Featured Resource: Framing Higher-Order Thinking

Maggie Bruski

As I selected this month’s featured PD Market resource, Framing Higher-Order Thinking, I thought about how the end of the school year always seemed like a great time rekindle my students’ love of learning. Keeping my students engaged in meaningful work that motivated and inspired them became a top priority, and often times it was a great opportunity to try out innovative instructional strategies like project-based learning, maker spaces, and 20Time. Overall, the success of these efforts was varied- something was missing. 

It wasn’t until recently that I was able to put my finger on what these activities were lacking: a clear and meaningful frame of reference, and the opportunity for reflection on the part of my students. This month’s featured resource pairs an inspiring TEDx Talk with a thoughtful article about the value of framing and reflecting on engaging activities that encourage creativity, problem-solving and other 21st century skills. It’s not enough to provide students the opportunity to take part in learning where “there’s no right answer and there’s no wrong answer, there’s just thinking,” teachers must also front-load these activity’s purpose and value. How does it fit in with grade-level standards? To a student’s personal skills? What part does collaboration play? How can it help answer essential questions?

Along with this front-loading, the part of reflection should also be considered. Students need a good deal of support and guidance as they learn to effectively reflect on a learning experience. Even adults tend to be lost when asked to reflect without much direction, in particular when this type of thinking is not a habit. High-quality reflection requires the “ability to make connections” and metacognition, skills that need to be explicitly taught to students. Reflection should not be an afterthought- one teacher urges her peers to make the “reflection portion of the lesson as fun as the making portion.”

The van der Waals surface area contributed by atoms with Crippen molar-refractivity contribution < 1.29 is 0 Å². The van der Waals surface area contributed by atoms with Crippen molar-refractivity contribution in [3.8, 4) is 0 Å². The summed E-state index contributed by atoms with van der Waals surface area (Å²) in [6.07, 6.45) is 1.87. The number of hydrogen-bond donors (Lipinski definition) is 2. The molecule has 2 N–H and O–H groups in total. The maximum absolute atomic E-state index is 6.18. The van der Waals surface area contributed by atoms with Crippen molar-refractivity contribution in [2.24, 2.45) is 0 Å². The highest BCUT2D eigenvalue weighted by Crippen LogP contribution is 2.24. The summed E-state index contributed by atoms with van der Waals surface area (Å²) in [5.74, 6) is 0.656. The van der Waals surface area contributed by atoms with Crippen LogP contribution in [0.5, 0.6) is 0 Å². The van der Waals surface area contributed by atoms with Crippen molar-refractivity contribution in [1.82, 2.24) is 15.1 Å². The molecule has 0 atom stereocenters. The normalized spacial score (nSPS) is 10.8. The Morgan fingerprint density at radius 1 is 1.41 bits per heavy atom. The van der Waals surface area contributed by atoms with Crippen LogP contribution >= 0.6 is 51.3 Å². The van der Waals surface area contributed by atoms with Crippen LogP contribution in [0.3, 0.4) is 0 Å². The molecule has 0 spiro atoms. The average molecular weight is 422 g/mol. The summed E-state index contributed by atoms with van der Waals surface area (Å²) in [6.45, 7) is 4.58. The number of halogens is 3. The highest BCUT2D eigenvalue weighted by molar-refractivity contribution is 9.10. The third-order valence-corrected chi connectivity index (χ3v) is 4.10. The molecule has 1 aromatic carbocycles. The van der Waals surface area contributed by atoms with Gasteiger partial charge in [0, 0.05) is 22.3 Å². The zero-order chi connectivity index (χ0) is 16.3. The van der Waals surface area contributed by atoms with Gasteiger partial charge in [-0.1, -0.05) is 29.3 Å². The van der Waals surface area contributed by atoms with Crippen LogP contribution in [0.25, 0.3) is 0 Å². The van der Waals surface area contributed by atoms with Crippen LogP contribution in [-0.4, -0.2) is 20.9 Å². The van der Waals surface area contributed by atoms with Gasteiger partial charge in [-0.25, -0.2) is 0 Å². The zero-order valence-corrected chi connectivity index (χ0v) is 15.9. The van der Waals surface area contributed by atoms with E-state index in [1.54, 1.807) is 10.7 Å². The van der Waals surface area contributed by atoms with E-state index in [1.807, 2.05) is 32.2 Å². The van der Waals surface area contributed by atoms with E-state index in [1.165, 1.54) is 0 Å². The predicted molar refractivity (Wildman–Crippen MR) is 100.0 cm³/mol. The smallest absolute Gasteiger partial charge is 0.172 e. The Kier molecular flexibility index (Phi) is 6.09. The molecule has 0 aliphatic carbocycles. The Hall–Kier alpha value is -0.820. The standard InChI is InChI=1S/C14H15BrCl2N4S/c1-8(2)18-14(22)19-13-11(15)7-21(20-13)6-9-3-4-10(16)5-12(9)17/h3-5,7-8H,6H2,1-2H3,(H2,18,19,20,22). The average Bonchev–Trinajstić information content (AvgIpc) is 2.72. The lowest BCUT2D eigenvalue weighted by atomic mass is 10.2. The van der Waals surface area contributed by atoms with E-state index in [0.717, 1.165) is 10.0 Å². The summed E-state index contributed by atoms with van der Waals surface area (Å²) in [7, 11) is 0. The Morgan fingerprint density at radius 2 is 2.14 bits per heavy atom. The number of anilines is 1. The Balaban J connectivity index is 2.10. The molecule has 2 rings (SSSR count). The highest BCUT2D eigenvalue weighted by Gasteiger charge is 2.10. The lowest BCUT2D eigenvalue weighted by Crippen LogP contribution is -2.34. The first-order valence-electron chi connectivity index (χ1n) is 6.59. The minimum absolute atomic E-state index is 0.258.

Providing students the opportunity to revel in the “wonder and discovery” of project-based learning or 20Time has great power. It becomes even more powerful when properly framed, and students self-evaluate their learning through guided reflection.


With every featured resource the innovation coach team likes to provide suggestions as to how individual teachers, PLCs, and whole staffs might use this tool. As an individual, I would encourage you to watch the TEDx Talk and read the article, all the while considering the implications for your classroom practice and how you might put the highlighted strategies into play. I’d also recommend you share this resource with a peer or friend in your building - learning is much more fun when done collaboratively!

For larger groups, principals or facilitators might want to ask folks to read and watch the original resources before a meeting. As the collaborators gather together, start the conversation by watching the related resource “The Activity Trap.” This video can act as an activator to get teachers talking about the value and purpose of creative, student-centered activities, and support the discussion of the resource’s included response/reflections questions.